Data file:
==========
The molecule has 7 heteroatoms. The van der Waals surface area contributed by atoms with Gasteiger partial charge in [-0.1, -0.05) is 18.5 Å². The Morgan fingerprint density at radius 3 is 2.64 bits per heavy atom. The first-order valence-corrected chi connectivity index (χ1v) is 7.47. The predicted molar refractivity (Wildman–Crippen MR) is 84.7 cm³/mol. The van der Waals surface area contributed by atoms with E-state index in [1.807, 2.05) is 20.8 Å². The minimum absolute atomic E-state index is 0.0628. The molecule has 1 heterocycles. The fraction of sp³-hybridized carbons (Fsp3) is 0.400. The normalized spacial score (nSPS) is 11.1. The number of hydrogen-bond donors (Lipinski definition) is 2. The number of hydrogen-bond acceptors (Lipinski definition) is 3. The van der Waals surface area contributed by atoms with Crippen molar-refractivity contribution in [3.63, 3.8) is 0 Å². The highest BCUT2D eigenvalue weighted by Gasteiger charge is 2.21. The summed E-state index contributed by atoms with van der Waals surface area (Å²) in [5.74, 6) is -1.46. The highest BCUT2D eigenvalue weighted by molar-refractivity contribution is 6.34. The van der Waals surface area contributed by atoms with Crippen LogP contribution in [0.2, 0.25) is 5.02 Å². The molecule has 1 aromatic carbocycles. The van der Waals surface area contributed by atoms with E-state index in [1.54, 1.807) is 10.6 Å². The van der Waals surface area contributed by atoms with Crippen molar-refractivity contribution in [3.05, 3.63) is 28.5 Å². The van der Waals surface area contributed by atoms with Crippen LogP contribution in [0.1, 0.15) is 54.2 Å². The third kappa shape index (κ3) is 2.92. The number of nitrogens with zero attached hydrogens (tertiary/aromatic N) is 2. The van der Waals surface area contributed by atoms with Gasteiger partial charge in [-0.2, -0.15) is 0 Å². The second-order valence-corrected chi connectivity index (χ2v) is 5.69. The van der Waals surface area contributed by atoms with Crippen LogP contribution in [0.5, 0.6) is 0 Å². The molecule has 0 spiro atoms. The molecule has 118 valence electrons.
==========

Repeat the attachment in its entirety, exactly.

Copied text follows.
The molecule has 7 heteroatoms. The van der Waals surface area contributed by atoms with Gasteiger partial charge in [-0.1, -0.05) is 18.5 Å². The Morgan fingerprint density at radius 3 is 2.64 bits per heavy atom. The first-order valence-corrected chi connectivity index (χ1v) is 7.47. The predicted molar refractivity (Wildman–Crippen MR) is 84.7 cm³/mol. The van der Waals surface area contributed by atoms with E-state index in [1.807, 2.05) is 20.8 Å². The minimum absolute atomic E-state index is 0.0628. The molecule has 1 heterocycles. The fraction of sp³-hybridized carbons (Fsp3) is 0.400. The normalized spacial score (nSPS) is 11.1. The number of hydrogen-bond donors (Lipinski definition) is 2. The number of hydrogen-bond acceptors (Lipinski definition) is 3. The van der Waals surface area contributed by atoms with Crippen molar-refractivity contribution in [3.63, 3.8) is 0 Å². The highest BCUT2D eigenvalue weighted by Gasteiger charge is 2.21. The summed E-state index contributed by atoms with van der Waals surface area (Å²) in [5.74, 6) is -1.46. The highest BCUT2D eigenvalue weighted by molar-refractivity contribution is 6.34. The van der Waals surface area contributed by atoms with Crippen LogP contribution in [0.2, 0.25) is 5.02 Å². The molecule has 1 aromatic carbocycles. The van der Waals surface area contributed by atoms with E-state index in [1.54, 1.807) is 10.6 Å². The van der Waals surface area contributed by atoms with Crippen molar-refractivity contribution in [3.05, 3.63) is 28.5 Å². The van der Waals surface area contributed by atoms with Crippen LogP contribution in [0.1, 0.15) is 54.2 Å². The third kappa shape index (κ3) is 2.92. The number of nitrogens with zero attached hydrogens (tertiary/aromatic N) is 2. The van der Waals surface area contributed by atoms with Gasteiger partial charge in [-0.2, -0.15) is 0 Å². The second-order valence-corrected chi connectivity index (χ2v) is 5.69. The van der Waals surface area contributed by atoms with Crippen LogP contribution in [0.5, 0.6) is 0 Å². The molecule has 0 spiro atoms. The molecule has 118 valence electrons.